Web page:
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Tift Merritt will speak at the Tennessee Williams/New Orleans Literary Festival and perform at the House of Blues.

Tift Merritt was tired. The glassy-voiced, country-informed singer/songwriter was burned out on increasingly demanding press requests and what had begun to feel like a never-ending tour in support of her Grammy-nominated sophomore album, Tambourine (Lost Highway). So she packed a bag last winter and boarded a jetliner for Paris. The sabbatical was supposed to be a two-week trip. "I was in France for about three months," Merritt says. "It was the most intense period of creativity I've ever had. Part of it is that I had this amazing license to leave. I didn't do much emailing, I didn't know anybody and I didn't have my telephone. It was this sensual, elemental thing where I was alone with my thoughts. But then when I needed to find that buffer in the world around me, there'd be these amazing churches and strange streets and people speaking a different language. Sometimes those experiments of going off by yourself can go horribly wrong. This one didn't."

Among her Parisian keepsakes were the seeds of her third LP, Another Country, released in February on Fantasy Records. Merritt's current tour for the album brings her this week to New Orleans (8 p.m. Friday, March 28, at the Parish at House of Blues), where she also is scheduled to participate in two creativity symposiums at the 22nd annual Tennessee Williams/New Orleans Literary Festival: a master class titled "The Art and Craft of Songwriting" (3:15 p.m. Thursday, March 27) and an "Art of Song" panel with Nashville tunesmith Jim McCormick and New Orleans musician Paul Sanchez (1 p.m. Friday, March 28).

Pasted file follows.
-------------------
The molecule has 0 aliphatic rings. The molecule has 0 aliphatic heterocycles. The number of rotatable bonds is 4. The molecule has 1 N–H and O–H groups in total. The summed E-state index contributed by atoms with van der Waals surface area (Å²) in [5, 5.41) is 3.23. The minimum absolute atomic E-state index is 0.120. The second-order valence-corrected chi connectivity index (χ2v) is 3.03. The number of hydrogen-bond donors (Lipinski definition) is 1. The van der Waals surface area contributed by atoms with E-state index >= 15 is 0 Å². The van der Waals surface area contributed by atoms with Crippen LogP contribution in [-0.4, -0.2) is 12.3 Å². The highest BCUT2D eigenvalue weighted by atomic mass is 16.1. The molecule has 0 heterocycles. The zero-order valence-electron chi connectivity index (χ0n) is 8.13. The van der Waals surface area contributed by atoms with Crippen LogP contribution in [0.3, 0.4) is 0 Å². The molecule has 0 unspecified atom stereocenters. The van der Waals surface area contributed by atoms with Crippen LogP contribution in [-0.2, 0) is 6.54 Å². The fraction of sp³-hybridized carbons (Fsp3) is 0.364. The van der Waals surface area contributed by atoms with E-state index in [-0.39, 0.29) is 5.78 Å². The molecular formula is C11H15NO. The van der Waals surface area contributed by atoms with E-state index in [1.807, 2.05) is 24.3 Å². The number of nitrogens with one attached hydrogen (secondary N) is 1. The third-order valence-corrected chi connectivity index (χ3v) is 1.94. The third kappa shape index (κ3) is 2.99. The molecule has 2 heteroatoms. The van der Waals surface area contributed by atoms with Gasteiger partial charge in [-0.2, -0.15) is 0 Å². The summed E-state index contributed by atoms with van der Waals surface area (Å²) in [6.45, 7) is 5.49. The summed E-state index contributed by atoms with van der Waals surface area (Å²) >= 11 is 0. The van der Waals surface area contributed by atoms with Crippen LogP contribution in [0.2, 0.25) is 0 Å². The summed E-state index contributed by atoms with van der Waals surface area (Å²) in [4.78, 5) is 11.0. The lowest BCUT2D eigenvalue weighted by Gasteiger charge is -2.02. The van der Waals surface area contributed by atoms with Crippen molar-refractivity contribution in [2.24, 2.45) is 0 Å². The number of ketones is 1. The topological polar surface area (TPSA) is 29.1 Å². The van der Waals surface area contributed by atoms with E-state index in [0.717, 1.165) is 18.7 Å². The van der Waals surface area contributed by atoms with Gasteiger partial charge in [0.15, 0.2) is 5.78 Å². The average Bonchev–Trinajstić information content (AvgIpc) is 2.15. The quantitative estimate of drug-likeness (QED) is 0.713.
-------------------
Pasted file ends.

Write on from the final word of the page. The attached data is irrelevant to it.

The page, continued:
In both the class and the panel, Merritt, who studied creative writing at the University of North Carolina at Chapel Hill, plans to share her unique perspective on the creative process of songwriting. The 33-year-old Texas native explains that while sequestering oneself in Europe certainly is a luxury, writing during a grueling tour is, for her at least, a near impossibility.

'Let's get [Paris] put in the rider, please!" she says with a laugh. "Everybody always tells me, "You need to learn to write on the road.' And they might be right. I think when you are really out there being an honest performer, you're leaving the best part of you onstage that night. That's the job you're doing; there's not much left. So I'm not sure that's what I am going to set my sights on — being the person writing a song on the back of the bus."

Merritt is something of an oddity in the music business. Where many artists tend to treat inspiration like an egg — something to be handled gently with kid gloves for fear of damaging it — her constant inquisitiveness is more intent on cracking open the shell to discover what it is, where it comes from and what's inside.

'I do think that my work comes out of questions," Merritt says. "And the big question is, "Why am I doing this?' I've always wanted to understand why I needed to do this, and what about my environment, what was affecting me culturally, made me do it. I think it's a big mystery."

She's also just as interested in why other people do it. In January, the Marfa, Texas-based station KRTS 93.5 FM launched The Spark, a monthly public radio program in which Merritt interviews a different cross-genre artist while traveling the country on tour. Her guests thus far have included High Fidelity scribe Nick Hornby, Pulitzer Prize-winning poet C.K. Williams and California acoustic group Nickel Creek, a group that speaks to Merritt's fascination with the duality of music and prose.

'I believe that writing songs is all about editing and economy of words," she explains. "You can tell a story in a thousand words, a thousand pages or three sentences — which is what a song is. I really think that I'm probably more of a writer than a musician. Rhythm and melody and harmony, I feel like they're all elements of telling a story, like character or setting. And then I think there's this added magic with music that you can't explain. The more you hone those skills, when something simple and inspirational comes to you, you know how to react."

For details about Tennessee Williams Festival panels visit